Declaring them “the strongest consumer financial protections in history,” President Barack Obama signed into law his second major legislative victory Wednesday, enacting a 2,300-page bill that rewrites the rules of Wall Street and bolsters consumer protections against risky loans, hidden fees and high-interest credit cards.
The Wall Street reform bill "demands accountability and responsibility from everyone," the president said in the ampitheater of the Ronald Reagan Building just a few blocks from the White House.
“It provides certainty to everybody from bankers to farmers to business owners. And unless your business model depends on cutting corners or bilking your customers, you have nothing to fear from this reform."
Joined onstage by two Americans who have fallen on hard times, the president championed the reforms benefiting the lives of everyday people dealing with credit cards, mortgages and student loans.
The reforms “will be enforced by a new consumer watchdog with just one job: looking out for people – not big banks, not lenders, not investment houses — in the financial system,” Obama said. “Now, that’s not just good for consumers; that’s good for the economy."
The Senate voted to pass the bill along party lines, with just three Republicans — Scott Brown of Massachusetts, and Olympia Snowe and Susan Collins of Maine — voting for it. The president said the three “put partisanship aside, judged this bill on the merits, and voted for reform."
Though the law will add to Obama’s list of first-term accomplishments, including health care reform and the $787 billion stimulus package, the President made sure to share the credit.
He praised House Financial Services Committee Chairman Barney Frank (D-Mass.) and Senate Banking Committee Chairman Chris Dodd (D-Conn.) for working "day and night" to ensure the bill made it through Congress — a compliment that triggered a minute-long standing ovation — and he thanked House Speaker Nancy Pelosi and Senate Majority Leader Harry Reid, who pushed the bill past unified Republican opposition and fierce lobbying by the financial industry.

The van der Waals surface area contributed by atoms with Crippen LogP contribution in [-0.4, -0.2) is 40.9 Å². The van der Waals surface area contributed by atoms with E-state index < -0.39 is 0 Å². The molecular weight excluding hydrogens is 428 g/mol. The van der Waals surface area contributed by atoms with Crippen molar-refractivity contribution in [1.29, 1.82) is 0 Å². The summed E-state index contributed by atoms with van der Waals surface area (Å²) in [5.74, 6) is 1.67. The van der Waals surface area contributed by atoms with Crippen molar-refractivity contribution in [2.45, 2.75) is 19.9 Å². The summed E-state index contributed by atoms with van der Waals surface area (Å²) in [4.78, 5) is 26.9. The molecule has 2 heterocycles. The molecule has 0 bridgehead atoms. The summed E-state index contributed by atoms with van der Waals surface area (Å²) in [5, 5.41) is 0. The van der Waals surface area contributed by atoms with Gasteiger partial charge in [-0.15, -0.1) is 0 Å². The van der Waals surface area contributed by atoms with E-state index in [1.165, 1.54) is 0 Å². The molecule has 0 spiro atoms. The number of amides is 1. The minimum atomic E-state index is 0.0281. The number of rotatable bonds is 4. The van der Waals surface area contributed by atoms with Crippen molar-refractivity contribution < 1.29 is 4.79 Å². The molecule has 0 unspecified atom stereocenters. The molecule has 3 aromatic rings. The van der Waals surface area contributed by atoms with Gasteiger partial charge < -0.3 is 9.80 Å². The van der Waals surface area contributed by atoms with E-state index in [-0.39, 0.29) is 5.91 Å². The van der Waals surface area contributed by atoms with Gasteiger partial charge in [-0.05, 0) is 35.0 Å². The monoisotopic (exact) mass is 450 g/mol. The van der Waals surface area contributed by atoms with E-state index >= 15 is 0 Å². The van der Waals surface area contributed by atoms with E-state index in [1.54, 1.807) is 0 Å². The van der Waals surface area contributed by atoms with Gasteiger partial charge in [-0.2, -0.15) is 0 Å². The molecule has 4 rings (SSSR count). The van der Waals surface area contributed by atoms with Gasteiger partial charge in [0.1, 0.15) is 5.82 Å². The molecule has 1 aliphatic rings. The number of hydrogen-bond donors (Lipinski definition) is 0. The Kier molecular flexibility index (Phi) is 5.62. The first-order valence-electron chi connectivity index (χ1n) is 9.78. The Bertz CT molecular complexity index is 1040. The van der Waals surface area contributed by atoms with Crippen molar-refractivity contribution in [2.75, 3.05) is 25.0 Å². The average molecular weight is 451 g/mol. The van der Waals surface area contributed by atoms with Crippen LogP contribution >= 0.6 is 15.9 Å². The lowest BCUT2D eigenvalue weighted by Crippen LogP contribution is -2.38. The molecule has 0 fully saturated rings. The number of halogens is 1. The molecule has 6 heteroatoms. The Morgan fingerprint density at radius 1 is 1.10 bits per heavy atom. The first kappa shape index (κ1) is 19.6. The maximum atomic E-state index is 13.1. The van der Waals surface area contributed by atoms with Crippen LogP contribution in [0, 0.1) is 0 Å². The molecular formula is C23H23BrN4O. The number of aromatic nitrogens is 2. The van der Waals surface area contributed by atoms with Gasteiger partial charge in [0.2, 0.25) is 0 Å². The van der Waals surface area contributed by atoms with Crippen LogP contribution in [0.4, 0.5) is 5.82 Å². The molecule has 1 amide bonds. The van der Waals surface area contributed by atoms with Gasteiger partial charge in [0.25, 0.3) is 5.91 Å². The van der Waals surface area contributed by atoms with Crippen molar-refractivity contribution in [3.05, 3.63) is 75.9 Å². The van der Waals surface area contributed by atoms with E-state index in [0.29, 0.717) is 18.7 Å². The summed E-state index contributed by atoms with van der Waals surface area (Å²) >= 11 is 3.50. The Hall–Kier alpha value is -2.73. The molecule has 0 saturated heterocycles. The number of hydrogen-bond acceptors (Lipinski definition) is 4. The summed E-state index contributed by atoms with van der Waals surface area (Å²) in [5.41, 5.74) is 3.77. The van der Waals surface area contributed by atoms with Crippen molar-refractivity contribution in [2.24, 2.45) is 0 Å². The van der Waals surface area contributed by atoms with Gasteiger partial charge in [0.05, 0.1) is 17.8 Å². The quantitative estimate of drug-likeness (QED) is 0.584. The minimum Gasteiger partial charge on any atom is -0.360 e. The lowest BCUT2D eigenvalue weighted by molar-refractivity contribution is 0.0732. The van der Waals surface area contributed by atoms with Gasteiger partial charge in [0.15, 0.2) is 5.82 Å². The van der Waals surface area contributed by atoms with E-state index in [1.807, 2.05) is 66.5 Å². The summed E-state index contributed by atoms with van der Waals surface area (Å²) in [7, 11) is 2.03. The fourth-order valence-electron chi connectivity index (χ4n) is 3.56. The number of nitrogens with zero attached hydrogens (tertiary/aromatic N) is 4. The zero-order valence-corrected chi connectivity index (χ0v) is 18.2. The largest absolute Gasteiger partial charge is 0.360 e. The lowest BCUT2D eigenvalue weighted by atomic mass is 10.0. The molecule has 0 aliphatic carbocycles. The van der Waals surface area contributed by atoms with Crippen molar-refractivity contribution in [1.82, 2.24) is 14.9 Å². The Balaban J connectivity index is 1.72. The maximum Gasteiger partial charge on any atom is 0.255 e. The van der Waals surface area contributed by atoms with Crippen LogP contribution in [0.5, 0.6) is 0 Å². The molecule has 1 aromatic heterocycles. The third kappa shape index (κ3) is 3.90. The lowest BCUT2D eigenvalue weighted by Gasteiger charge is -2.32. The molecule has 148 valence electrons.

"I am profoundly grateful to them," he said. “Passing this bill was no easy task.”
As the nation nears the second anniversary of the economic meltdown, Obama acknowledged that the reforms are just one step on the long road to financial recovery. As the recession drags on, his administration continues to try and spur sluggish growth and unemployment levels that hover around 10 percent.
Still, Obama said, “beyond the consumer protections I’ve outlined, reform will also rein in the abuse and excess that nearly brought down our financial system” and trigged the deep recession. "It was a crisis born of a failure of responsibility from certain corners of Wall Street to the halls of power in Washington," he said. "For years, our financial sector was governed by antiquated and poorly enforced rules that allowed some to game the system and take risks that endangered the entire economy."
The American people, he said, “will never again be asked to foot the bill for Wall Street’s mistakes. There will be no more taxpayer-funded bailouts. Period. If a large financial institution should ever fail, this reform gives us the ability to wind it down without endangering the broader economy. And there will be new rules to make clear that no firm is somehow protected because it is ‘too big to fail’” forcing a government rescue.